A Seat at the Table is purposefully dense. It is meant to be heard in full, uninterrupted, and surrounded by the ultimate fruits of labor: love and respect. Where Solange's vocals drift impossibly higher and higher, her words ground the heaviness of their intention. On "Weary," the second of 21 tracks, Solange starts on a quest to look for her body, her voice already fading, one foot out the door. Weaved into the lyrics is a reference to the title of her Saint Heron-penned essay, "And Do You Belong? I Do," which she wrote after being attacked by two white women seated behind her and her family at a concert. The essay's impact is in its resonance; Solange wrote about being a Black woman to a ready audience of Black girls and women, most of whom understood with little need for explanation. Where critiques of her writing style and literary strength were discussed by the periphery of her intended demographic, Solange's ability to shrug it off, unbothered, solidified her original intention.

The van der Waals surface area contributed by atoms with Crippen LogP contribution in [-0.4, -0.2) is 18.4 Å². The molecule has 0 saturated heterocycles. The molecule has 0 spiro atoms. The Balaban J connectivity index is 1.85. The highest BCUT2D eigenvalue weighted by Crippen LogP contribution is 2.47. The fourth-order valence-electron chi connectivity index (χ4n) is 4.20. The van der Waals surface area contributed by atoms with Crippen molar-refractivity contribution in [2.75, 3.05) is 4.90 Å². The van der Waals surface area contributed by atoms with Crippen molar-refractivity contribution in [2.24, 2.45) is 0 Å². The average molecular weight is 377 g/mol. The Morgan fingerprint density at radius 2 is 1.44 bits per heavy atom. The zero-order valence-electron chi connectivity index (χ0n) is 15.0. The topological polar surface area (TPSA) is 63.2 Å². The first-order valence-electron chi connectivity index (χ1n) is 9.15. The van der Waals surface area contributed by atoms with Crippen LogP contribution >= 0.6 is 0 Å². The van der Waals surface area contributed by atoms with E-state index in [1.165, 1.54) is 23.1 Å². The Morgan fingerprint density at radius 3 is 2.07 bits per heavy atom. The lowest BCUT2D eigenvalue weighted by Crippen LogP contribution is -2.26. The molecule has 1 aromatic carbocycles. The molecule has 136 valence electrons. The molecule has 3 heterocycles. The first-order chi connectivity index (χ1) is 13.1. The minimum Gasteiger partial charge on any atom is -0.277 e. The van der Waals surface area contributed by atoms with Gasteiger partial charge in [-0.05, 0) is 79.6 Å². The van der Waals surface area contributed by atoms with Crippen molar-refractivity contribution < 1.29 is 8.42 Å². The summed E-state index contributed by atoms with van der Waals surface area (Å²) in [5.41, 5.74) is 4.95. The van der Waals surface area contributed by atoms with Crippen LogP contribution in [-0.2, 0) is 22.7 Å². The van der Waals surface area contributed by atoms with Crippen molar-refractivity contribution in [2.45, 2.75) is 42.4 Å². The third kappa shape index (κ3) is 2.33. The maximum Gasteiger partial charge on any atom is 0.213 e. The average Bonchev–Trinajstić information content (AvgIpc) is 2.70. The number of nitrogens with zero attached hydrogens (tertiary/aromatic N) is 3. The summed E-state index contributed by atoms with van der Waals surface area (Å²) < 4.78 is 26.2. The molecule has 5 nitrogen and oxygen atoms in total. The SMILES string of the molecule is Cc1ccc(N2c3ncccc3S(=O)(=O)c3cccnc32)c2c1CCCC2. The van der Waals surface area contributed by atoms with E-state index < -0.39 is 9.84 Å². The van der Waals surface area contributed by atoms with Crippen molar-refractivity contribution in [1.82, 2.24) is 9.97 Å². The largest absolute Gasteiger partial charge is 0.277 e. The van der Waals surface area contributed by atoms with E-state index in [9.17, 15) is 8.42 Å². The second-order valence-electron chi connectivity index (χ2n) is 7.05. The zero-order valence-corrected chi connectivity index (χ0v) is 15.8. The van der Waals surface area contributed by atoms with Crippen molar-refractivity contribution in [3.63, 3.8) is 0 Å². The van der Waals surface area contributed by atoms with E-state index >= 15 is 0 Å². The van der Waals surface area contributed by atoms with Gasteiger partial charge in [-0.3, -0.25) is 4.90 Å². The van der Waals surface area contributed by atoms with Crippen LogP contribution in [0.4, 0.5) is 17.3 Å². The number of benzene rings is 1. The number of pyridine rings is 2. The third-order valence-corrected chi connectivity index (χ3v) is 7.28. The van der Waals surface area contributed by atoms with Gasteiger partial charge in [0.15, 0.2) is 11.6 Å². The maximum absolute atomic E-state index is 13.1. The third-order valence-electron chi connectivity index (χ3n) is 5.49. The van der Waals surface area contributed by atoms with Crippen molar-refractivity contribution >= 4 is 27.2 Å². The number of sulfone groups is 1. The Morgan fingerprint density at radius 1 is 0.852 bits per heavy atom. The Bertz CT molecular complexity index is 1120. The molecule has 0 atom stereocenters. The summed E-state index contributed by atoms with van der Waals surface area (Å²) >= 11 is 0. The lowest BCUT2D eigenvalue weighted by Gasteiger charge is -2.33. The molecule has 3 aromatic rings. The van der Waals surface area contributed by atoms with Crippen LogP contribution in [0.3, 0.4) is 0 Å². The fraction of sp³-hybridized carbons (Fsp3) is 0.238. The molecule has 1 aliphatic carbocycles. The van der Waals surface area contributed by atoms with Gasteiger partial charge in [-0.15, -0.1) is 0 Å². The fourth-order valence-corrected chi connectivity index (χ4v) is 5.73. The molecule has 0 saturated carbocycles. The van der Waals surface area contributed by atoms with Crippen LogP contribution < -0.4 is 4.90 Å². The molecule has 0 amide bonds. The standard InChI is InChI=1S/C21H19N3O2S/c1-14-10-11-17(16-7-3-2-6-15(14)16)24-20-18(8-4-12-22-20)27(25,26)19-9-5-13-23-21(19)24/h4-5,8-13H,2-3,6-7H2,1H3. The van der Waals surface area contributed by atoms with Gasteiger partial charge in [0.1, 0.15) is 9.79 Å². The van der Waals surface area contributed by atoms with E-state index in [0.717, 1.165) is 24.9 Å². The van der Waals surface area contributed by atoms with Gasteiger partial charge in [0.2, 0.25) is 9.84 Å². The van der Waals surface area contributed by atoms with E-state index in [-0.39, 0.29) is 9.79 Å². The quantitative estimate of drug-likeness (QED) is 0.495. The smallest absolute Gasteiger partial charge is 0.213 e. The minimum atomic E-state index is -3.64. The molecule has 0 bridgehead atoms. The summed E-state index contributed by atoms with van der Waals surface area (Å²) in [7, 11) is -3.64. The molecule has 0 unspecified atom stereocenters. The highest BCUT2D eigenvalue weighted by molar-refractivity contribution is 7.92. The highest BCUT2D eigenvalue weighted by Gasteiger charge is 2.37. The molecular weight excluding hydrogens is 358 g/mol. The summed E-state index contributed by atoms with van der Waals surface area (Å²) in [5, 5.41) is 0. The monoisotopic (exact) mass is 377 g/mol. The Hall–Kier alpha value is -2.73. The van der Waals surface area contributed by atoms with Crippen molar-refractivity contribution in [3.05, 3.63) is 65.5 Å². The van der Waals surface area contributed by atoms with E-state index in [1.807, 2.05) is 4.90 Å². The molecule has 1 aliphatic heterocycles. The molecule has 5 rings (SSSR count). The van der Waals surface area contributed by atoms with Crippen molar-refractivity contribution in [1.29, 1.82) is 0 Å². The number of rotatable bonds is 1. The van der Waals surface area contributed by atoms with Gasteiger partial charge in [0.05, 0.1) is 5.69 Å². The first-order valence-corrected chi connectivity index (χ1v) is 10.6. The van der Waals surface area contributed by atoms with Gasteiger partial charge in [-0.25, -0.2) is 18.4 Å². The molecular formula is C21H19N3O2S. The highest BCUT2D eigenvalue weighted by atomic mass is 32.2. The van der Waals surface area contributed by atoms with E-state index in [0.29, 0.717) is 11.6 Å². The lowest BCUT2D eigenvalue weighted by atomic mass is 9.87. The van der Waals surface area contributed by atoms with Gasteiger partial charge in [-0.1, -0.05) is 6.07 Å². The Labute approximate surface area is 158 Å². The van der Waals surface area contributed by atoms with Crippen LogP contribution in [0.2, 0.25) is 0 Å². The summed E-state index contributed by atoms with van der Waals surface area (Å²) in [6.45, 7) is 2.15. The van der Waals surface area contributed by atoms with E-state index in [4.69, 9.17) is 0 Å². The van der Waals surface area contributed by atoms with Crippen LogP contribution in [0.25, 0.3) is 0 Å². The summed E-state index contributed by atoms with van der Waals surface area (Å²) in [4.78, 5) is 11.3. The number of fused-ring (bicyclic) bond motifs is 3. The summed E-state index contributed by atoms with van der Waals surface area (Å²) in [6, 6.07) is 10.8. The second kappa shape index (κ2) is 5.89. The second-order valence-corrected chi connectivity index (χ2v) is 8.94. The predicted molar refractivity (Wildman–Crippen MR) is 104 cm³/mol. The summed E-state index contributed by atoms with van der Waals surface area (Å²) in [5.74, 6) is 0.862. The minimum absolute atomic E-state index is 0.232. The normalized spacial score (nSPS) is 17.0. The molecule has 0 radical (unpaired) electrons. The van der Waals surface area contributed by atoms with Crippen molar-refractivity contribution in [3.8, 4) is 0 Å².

In the second refrain of "Weary," Solange's goal changes; it is glory that she seeks now. Maybe she's forgoing her physical self for higher attainment. Maybe she's found closure. She asks again: Where does that leave you? Nine tracks later, exactly midway through the album, she asks another question: where do we go, and what comes next? It is from here on out that Solange leaves the world, focusing on a universe of her own conception. "All my niggas in the whole wide world," she sings with a smirk of my imagination. "Some shit is a must. This shit is for us… Oh, to be us." The song oozes confidence, all rightful reclamation and promises of rewarded hustles. The five-song run from "F.U.B.U." to "Junie" are pure joy, a glimpse into a utopia of Blackness. Everything—the music, the language, the dress, the community, the feeling— is ours, and Solange (and The-Dream, BJ the Chicago Kid, Q-Tip, Kelly Rowland and Nia Andrews) do their best to drive that point home. Literally, with nary a trace of hyperbole: this whole shit is ours.

A Seat at the Table ends perfectly with an interlude, a sort of monologue of Master P's final revelation. "Sometimes you ask yourself, 'where's the peace?'," he questions, his voice the softest its been. "Everybody always talkin' bout peace, but as long as you find peace in what you doing, then you successful…" He pauses for a moment, carefully choosing his next words. "You gotta do stuff to where you can sleep at night. 'Cause the glory… Is in you." More than pain and sadness, A Seat at the Table is about triumph and ordinary regality. Of the glory of survival. And how sweet it is, indeed.

​Amani Bin Shikhan is a writer based in Toronto. Follow her on Twitter​.​